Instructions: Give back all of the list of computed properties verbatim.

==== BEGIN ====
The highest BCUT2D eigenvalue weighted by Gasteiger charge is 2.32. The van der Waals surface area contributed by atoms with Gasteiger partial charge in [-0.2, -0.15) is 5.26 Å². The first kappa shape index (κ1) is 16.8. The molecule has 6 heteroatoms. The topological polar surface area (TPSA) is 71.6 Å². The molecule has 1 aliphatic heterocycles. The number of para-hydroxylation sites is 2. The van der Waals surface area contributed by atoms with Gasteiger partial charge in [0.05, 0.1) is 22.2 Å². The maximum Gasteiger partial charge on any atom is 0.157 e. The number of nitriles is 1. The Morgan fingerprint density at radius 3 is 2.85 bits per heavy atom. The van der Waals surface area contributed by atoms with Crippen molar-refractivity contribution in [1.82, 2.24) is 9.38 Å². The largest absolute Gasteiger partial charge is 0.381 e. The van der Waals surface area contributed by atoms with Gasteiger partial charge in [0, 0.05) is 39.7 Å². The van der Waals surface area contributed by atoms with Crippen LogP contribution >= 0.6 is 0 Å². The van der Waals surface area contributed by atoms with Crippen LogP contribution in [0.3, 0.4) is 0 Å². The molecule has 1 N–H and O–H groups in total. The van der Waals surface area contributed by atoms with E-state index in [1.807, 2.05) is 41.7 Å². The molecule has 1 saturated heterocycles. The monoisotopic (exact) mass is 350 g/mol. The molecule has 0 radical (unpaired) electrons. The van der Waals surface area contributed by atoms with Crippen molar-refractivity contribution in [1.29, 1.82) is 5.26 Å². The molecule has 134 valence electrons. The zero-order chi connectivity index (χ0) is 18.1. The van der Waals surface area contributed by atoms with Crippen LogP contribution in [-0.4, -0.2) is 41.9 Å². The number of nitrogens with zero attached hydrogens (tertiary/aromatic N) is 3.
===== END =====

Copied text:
The highest BCUT2D eigenvalue weighted by Gasteiger charge is 2.32. The van der Waals surface area contributed by atoms with Gasteiger partial charge in [-0.2, -0.15) is 5.26 Å². The first kappa shape index (κ1) is 16.8. The molecule has 6 heteroatoms. The topological polar surface area (TPSA) is 71.6 Å². The molecule has 1 aliphatic heterocycles. The number of para-hydroxylation sites is 2. The van der Waals surface area contributed by atoms with Gasteiger partial charge in [0.05, 0.1) is 22.2 Å². The maximum Gasteiger partial charge on any atom is 0.157 e. The number of nitriles is 1. The Morgan fingerprint density at radius 3 is 2.85 bits per heavy atom. The van der Waals surface area contributed by atoms with Crippen molar-refractivity contribution in [1.82, 2.24) is 9.38 Å². The largest absolute Gasteiger partial charge is 0.381 e. The van der Waals surface area contributed by atoms with Gasteiger partial charge in [0, 0.05) is 39.7 Å². The van der Waals surface area contributed by atoms with Crippen LogP contribution >= 0.6 is 0 Å². The van der Waals surface area contributed by atoms with Crippen LogP contribution in [0.3, 0.4) is 0 Å². The molecule has 1 N–H and O–H groups in total. The van der Waals surface area contributed by atoms with E-state index in [1.807, 2.05) is 41.7 Å². The molecule has 1 saturated heterocycles. The monoisotopic (exact) mass is 350 g/mol. The molecule has 0 radical (unpaired) electrons. The van der Waals surface area contributed by atoms with Crippen molar-refractivity contribution in [1.29, 1.82) is 5.26 Å². The molecule has 134 valence electrons. The zero-order chi connectivity index (χ0) is 18.1. The van der Waals surface area contributed by atoms with Crippen LogP contribution in [-0.4, -0.2) is 41.9 Å². The number of nitrogens with zero attached hydrogens (tertiary/aromatic N) is 3.